Women More Likely To Have Severe Side Effects From Cancer Treatment
Women are 34% more likely to have severe side effects during and after cancer treatment than men, according to a study.
The research was published online on Feb. 4, 2022, by the Journal of Clinical Oncology. Read “Sex Differences in Risk of Severe Adverse Events in Patients Receiving Immunotherapy, Targeted Therapy, or Chemotherapy in Cancer Clinical Trials.”
About the study
The researchers looked at information from 23,296 people diagnosed with different cancers who participated in one of 202 phase II and phase III clinical trials done by the SWOG Cancer Research Network between 1980 and 2019:
8,838 were women
14,458 were men
17,417 people received chemotherapy
3,560 people received targeted therapy
2,319 people received immunotherapy
34.7% of the people were ages 65 or older
25.6% of the people were considered obese
about 86% of the people were white and about 9% were Black
The researchers did not include clinical trials that looked at what they considered sex-specific or sex-dominant cancers, such as breast and prostate cancer.
The researchers identified gastrointestinal cancer, lung cancer, and leukemia as the most common cancers in the study:
26.1% of the people were diagnosed with gastrointestinal cancer
20.5% of the people were diagnosed with lung cancer
12.1% of the people were diagnosed with leukemia
The researchers found that 64.6% of all the people in the study had at least one severe side effect.
Overall, women were 34% more likely to have a severe side effect than men. The researchers looked at each type of treatment and found:
women had a consistently higher risk of having a severe side effect than men
women who received immunotherapy had the greatest increase in risk and were 49% more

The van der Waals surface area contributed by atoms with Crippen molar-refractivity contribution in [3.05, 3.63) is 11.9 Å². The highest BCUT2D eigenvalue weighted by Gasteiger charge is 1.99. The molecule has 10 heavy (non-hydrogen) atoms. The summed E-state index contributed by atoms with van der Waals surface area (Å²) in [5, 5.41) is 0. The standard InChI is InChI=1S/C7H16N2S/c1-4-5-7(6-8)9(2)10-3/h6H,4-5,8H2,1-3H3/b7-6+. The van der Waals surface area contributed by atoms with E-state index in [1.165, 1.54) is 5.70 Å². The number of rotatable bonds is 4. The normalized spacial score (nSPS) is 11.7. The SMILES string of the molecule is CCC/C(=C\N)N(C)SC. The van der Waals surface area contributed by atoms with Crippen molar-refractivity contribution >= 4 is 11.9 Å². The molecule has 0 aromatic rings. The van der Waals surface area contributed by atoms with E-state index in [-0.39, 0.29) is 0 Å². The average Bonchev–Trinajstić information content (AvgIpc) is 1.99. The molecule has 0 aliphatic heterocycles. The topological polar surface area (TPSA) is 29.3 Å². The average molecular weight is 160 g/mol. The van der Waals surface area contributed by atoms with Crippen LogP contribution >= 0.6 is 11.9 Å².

likely to have a severe side effect than men
Women also were 25% more likely to have five or more severe side effects than men.
The researchers offered the following theories:
Women and men usually have different body sizes. It may be that women receive a relatively larger dose of medicine.
Women’s and men’s bodies may respond differently to medicines, and the medicines may move through their bodies in different ways. For example, research has found that women don’t clear the chemotherapy medicine fluorouracil from their bodies the same way as men.
Women and men may perceive side effect symptoms differently.
“If confirmed, our findings suggest that underlying mechanisms may result in generalized worse toxicity outcomes for women, with or without corresponding survival improvements or detriments. Therefore, more awareness of symptom differences or reporting differences in women versus men is needed,” the researchers wrote.
What this means for you
Although this study did not look at sex-specific cancers, there is still information that may help you if you’ve been diagnosed with breast cancer.
Nearly all cancer medicines cause side effects, some of them severe.
If you’re having side effects, it’s very important to tell a member of your breast cancer care team. Treatments for side effects, as well as complementary therapies — such as mindfulness meditation or Reiki — may be able to help you.
You can also ask your primary care doctor to refer you to someone who specializes in the issues you might be experiencing.
Learn more about treatment side effects and how to manage them.
Written by: Jamie DePolo, senior editor
— Last updated on April 1, 2022, 2:40 PM